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Time-space Compression in Various Fields: Explained With Examples

Time-space Compression Explained with Examples
Despite the substantial physical distance between the various cities and countries, the world is effectively getting smaller due to the advent of advanced technology and scientific know-how. This supposed shortening of worldwide distances has resulted from the reduction of time involved in transportation and communication. This piece further explores this concept in order to explain the time-space compression with the help of examples.
Komal B. Patil
Last Updated: Jun 3, 2018
The concept of time-space compression was first articulated in 1989, by geographer David Harvey in his book, "The Condition of Postmodernity".
The notion and perception of space is time-dependent, and all distances are understood in terms of the time taken to traverse it. Hence, if the time taken to conduct a specific space-related function is reduced, the corresponding space is perceived to have reduced as well. This concept is called the time-space compression or time-space distanciation. It describes an accelerated frame of how people experience time and space. This concept owes its existence to the development of advanced technologies concerned with transport and communication.

With the help of these technologies, the distance between people has greatly been reduced, as their use allows people to visit places or communicate with people in other places with great ease and within a short amount of time. Thus, resulting in a "compression" that has done away with traditional spatial barriers. David Harvey, the geographer who first introduced this term, refers to it as "processes that so revolutionize the objective qualities of space and time", and also state that "as spatial barriers diminish so we become much more sensitized to what the world's spaces contain". This can be understood by making comparisons between the modern era and the post-modern era.
In the past, traveling from one country to another required a laborious and tedious documentation process, which was immediately followed by an equally wearisome and long journey to the destination. In contrast, nowadays the documentation is all computerized and hence does not take more than a few days, and the journey itself has been reduced exponentially. Traveling times that used to be described in terms of weeks or even months are now described in terms of minutes and hours, thereby bringing the world seemingly closer. Despite the fact that the actual distance remains the same, the advent of technology has given rise to traveling alternatives that create the illusion of a smaller distance. Such a drastic compression in various aspects of people's lives has led to the formulation of globalization.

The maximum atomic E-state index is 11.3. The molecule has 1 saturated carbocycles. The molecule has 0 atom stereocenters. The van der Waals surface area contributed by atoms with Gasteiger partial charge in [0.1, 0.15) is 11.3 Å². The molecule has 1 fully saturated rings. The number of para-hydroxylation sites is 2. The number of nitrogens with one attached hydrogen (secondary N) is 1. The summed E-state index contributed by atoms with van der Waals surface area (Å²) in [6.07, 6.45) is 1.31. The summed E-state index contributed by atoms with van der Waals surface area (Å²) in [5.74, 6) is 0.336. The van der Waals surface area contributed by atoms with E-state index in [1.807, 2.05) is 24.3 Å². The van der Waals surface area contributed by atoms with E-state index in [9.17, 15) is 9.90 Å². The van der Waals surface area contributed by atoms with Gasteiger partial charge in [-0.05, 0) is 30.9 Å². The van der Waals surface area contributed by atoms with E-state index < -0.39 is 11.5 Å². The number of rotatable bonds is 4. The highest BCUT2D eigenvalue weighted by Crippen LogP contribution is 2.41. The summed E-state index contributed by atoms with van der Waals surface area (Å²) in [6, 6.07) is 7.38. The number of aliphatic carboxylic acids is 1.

Anthony Giddens, a British sociologist, describes globalization as "the intensification of worldwide social relations, which link distant localities in such a way that local happenings are shaped by events occurring many miles away and vice versa". The time-space compression refers to technologies that have, in recent times, accelerated spatial and temporal distance. They include technologies employed in communication, travel, and economics. It is best described by the theorist Paul Virilio as follows: "Today we are entering a space which is speed-space... This new other time is that of electronic transmission, of high-tech machines, and therefore, man is present in this sort of time, not via his physical presence, but via programming".
Time-space Compression in Communication
❍ Methods and technologies used to communicate with other people have significantly evolved over the past few decades. This evolution has ranged from telegraphs in the past to modern-day instant messaging. In the past, if a message had to be urgently sent, one needed to go to the local telegraph office where they dictated their message in a short and succinct form, which was then relayed along transmission cables via a standard set of signals. This would then be received after a day or two at another office, where it would be translated and then sent by hand to the recipient.